‘The Rat Pack Is Back!’
What: A Las Vegas-style tribute to Frank Sinatra, Dean Martin, Sammy Davis Jr. and Joey Bishop, members of the 1960s Rat Pack.
When: 7:30 p.m. Thursday
Where: Embassy Theatre, 121 W. Jefferson Blvd.
Cost: $28-$47.50, plus Ticketmaster fees.
Contact: Tickets available at the Embassy box office at 125 W. Jefferson Blvd., or at 424-5665 10 a.m.-6 p.m. Monday-Friday, at Ticketmaster locations, by phone at 1-800-745-3000 or online at www.ticketmaster.com. Groups of 20 or more should call 247-3968.
Broadway at the Embassy makes a departure from the standard East Coast Broadway plays and instead will bring a live Las Vegas show to the Fort.
Experience the irreverent wit of Joey Bishop and the music of Frank Sinatra, Dean Martin and Sammy Davis Jr. when “The Rat Pack Is Back!” plays Thursday at the Embassy Theatre.
Brian Duprey appears as Sinatra, Drew Anthony as Martin, Kenny Jones as Davis and Mickey Joseph as Bishop — complete with a big band.
“We're keeping in the same format of the 1960s,” Duprey said in a phone interview from his Las Vegas home. “You really get a mix of comedy, singing. The whole shooting match.”
The term “Rat Pack” originated in the 1950s when actress Lauren Bacall witnessed the return of her husband, the late Humphrey Bogart, and a group of his Hollywood friends from a wild night in Las Vegas and called them an “(expletive) rat pack.” Sinatra was “pack master,” and after Bogart's death, Sinatra continued with new members: Martin, Davis, Bishop and, for a time, Peter Lawford.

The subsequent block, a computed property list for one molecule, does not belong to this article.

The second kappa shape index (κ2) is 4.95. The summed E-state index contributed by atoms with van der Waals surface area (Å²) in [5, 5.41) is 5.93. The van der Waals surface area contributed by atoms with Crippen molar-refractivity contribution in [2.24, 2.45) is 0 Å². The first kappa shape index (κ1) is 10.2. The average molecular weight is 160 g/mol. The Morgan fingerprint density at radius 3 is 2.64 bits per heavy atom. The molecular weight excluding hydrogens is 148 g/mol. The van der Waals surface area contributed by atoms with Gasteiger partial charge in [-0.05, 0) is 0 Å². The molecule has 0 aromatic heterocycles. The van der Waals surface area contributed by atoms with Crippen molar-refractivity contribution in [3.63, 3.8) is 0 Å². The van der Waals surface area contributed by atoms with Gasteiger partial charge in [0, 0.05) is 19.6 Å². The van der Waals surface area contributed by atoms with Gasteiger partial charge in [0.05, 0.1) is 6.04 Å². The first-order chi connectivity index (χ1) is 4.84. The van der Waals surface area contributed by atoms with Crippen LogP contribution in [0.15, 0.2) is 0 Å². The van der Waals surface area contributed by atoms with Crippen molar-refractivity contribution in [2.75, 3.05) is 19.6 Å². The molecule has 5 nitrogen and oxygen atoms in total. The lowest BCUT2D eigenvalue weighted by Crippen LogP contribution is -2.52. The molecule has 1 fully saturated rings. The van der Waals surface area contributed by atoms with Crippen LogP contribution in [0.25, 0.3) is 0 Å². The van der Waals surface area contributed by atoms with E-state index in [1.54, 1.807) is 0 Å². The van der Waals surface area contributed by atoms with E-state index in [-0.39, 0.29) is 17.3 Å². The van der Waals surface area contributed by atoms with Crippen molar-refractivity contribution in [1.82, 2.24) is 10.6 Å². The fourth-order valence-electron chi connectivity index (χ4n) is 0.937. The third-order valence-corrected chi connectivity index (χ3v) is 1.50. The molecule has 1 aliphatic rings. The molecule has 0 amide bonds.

Duprey, who received $20,000 for his Sinatra performance on Fox TV's “Performing As,” joined the Las Vegas show in 2006 when the Sinatra performer left the group. “It was a show more tailored to me,” he said, because his voice matches Sinatra's from the 1960s.
“His peak singing years were in the 1960s,” Duprey said. “His voice lowered over the years because of the smoking and drinking. My voice is naturally baritone.”
He said as a kid he liked singing Journey, Neil Diamond and even Elvis Presley, but it was his mother who tuned him into Sinatra.
“I actually didn't buy my first cassette until my mom said something about my sounding like Frank Sinatra,” he said. “It became a funny pastime. Friends would come over and ask me to do Sinatra, so I would sing like Sinatra.”
He said the show is not an exact duplication of the 1960s version because jokes from that time period do not translate well for today's audience and this Rat Pack won't be boozing it up, but the audience can expect some improv.
“We're used to working with each other. You know what they're going to do before they do it,” he said. “It makes it easier to work on stage. Sometimes you go off script and then come right back on. You don't skip a beat.”
Duprey said he does no special preparation to get into the role of Sinatra because he has performed him for so long. “It's like an on-and-off switch. You're just in the mode,” he said. “I come off stage and back to being myself, a normal guy.”
When asked whether Sinatra's children had ever heard him, Duprey said during a 2007 episode of “The Howard Stern Show,” Stern played a recording of Duprey for Nancy Sinatra and she actually thought the recording was one of her father's.
“The Rat Pack Is Back!” performs six nights a week in Vegas' Rio Crown Theater. Substitutes fill in when the show goes on the road for special engagements like Broadway at the Embassy. The show is in its 14th year.
“Even though the show is for an older demographic, we have a lot to offer because of the entertainment value,” Duprey said. “People will hear the songs they really want to hear.”
The performers also will do a meet-and-greet with any audience members who stay after the show. “Not too many shows do that,” he said. “That's our way to say thank you and give back.”